I have a problem with magic in RPGs. Magic and rulesets don’t sit well together, given that magic is about breaking the laws of nature. Since my earliest days playing RPGs, I hated the magic in D&D, which felt far too limited and codified to meet my expectations of magic. I remember being eleven, and not being able to think of a possible “realistic” reason why magic users would forget spells after casting them, except to balance the game play so that fighter and other none magic users had something to do. I discovered later of course that the system did at least have a literary precedent, and a name, “Vancian” magic, to describe it. But by that time I had abandoned AD&D for the “better” magical systems of Runequest* (and Traveller, which avoided the whole magic thing in the first place). Only fifth edition has brought me back to the D&D fold, but I still have no desire to play a magic user.

Of course the magic I wanted would “break” the game: if one player character can change the world, would any player want to do anything else? Can you mix magic users and mortals in a game where everybody has fun? It seems game designers wrestled with similar questions, and I eventually found a magical game I enjoyed – Mage: The Ascension. There was Ars Magica too, both of them taking the “easy” route to solving some of the challenges of magic in RPGs, making every player character a magic user.

I liked what I read in Unknown Armies 2. Yes, the magic was codified, but only as an example of how “out there” your magic, as a player character could be. The way was open for creating your own system of magic – something that really attracted me, not just as a player but as a GM, wondering what my players might do. That said, I was still actually sitting at a table to rarely to add it to my “must play” list.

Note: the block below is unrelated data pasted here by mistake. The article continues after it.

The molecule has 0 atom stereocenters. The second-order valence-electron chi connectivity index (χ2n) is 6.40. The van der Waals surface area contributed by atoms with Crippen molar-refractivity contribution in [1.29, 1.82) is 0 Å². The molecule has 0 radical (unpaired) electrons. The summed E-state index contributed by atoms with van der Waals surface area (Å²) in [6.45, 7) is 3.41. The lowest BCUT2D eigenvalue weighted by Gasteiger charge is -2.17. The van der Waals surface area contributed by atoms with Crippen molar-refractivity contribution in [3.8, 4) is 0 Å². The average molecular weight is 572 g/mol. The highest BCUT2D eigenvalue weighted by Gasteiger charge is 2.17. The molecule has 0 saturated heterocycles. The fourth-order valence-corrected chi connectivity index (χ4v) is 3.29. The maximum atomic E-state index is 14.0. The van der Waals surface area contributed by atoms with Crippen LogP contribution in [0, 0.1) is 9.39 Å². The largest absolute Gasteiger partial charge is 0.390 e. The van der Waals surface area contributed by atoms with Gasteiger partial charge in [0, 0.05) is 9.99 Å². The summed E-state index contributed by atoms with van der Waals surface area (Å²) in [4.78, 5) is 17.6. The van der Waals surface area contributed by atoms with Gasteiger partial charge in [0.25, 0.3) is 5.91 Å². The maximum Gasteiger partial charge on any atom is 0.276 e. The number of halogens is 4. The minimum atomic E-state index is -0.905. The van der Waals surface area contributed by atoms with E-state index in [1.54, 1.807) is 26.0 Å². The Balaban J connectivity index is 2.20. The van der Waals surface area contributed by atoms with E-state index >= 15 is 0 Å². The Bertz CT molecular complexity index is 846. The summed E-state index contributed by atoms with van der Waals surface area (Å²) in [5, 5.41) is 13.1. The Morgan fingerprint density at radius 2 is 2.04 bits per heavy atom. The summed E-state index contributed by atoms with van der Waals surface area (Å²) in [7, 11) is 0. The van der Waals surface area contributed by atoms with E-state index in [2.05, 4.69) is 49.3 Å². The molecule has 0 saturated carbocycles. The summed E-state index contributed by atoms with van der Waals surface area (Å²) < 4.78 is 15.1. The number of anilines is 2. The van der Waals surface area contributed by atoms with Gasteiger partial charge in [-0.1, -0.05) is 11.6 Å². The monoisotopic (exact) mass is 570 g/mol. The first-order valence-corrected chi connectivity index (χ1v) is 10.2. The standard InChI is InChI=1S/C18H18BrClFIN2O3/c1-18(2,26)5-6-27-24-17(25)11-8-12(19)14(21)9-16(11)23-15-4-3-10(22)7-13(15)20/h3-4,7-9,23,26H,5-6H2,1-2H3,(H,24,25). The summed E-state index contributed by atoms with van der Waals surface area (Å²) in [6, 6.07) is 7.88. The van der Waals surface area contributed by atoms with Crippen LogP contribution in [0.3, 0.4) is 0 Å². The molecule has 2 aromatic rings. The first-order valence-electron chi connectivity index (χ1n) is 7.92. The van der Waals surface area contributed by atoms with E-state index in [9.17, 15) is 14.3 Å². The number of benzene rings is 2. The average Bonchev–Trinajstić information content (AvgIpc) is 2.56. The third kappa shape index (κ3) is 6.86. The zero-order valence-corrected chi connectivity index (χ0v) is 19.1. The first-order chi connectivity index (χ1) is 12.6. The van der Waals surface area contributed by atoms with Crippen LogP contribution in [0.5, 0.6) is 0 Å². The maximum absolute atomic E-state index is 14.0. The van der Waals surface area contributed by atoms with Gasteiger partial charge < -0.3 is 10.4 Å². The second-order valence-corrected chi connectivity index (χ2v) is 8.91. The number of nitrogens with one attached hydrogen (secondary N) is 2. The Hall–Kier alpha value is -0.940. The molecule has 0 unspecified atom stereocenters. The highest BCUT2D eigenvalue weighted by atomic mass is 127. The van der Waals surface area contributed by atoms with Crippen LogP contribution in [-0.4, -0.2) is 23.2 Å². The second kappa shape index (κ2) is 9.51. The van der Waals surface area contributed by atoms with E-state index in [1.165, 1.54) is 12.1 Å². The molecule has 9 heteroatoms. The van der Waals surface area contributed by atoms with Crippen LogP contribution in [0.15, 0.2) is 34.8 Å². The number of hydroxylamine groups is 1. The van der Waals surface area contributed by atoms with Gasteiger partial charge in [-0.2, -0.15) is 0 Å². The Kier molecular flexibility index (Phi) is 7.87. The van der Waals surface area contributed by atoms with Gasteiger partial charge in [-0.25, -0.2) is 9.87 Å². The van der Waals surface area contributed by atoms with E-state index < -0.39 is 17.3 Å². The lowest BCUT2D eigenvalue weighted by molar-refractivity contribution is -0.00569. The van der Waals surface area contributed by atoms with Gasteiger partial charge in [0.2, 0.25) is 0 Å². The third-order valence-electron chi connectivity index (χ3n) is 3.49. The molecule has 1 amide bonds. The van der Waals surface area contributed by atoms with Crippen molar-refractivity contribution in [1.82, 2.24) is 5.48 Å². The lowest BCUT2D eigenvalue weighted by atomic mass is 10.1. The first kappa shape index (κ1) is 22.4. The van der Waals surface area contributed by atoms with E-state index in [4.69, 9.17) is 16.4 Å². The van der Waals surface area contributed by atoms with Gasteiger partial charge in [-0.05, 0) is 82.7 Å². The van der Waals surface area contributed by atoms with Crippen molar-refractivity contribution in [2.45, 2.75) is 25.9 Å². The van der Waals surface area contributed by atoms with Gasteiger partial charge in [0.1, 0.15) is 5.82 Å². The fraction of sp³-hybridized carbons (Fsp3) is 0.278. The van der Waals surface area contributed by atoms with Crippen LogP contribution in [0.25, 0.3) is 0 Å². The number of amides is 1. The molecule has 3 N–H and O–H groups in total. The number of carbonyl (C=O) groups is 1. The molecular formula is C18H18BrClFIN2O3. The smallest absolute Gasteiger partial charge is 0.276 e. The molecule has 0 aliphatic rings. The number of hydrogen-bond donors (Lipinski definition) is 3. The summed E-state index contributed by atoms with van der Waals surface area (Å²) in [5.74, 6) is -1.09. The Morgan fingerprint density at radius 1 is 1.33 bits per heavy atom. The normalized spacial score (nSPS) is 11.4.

In the last year or two however, I got to play weekly again. Only three hours at a time, but I’d managed to scratch a number of system itches. I’ve enjoyed playing Feng Shui, which I’d only run before. I’ve run Night Black Agents: The Dracula Dossier, and I was ready to add Unknown Armies to the list of things I’d like to run, just in time for the new version to be announced…

So I had to Kick In, didn’t I? And its got to be the new version I run.

But there’s a problem. And its one I recall from Version 2. Greg Stolze writes very … well, yes. I think. Its a very entertaining read. But, damn, its hard to grok the rules from among the thousands of words. Everything seems scattered randomly among the pages. For example, Stoltze wanton refuses, anywhere, to give a simple step by step guide to creating a character. The closest he gets a one page summary which frankly isn’t that helpful, he calls “The Lonely Singles Club version”, which suggests a somewhat condescending attitude to people that might want such a thing. Instead he spread the process across two volumes. Which is OK for me as GM, because I have all three books, and it highlights the importance of doing this thing in the company of other players and the GM. But if I was a player, assured that everything I need to play is in book 1, and I bought that book, I think I might be a little pissed.

It also doesn’t help me understand the rules. So I’m going to use this blog to go through the first two books of this new edition, chapter by chapter, and make sure I understand what I’m getting into.

*Of which, more to be written in a future post.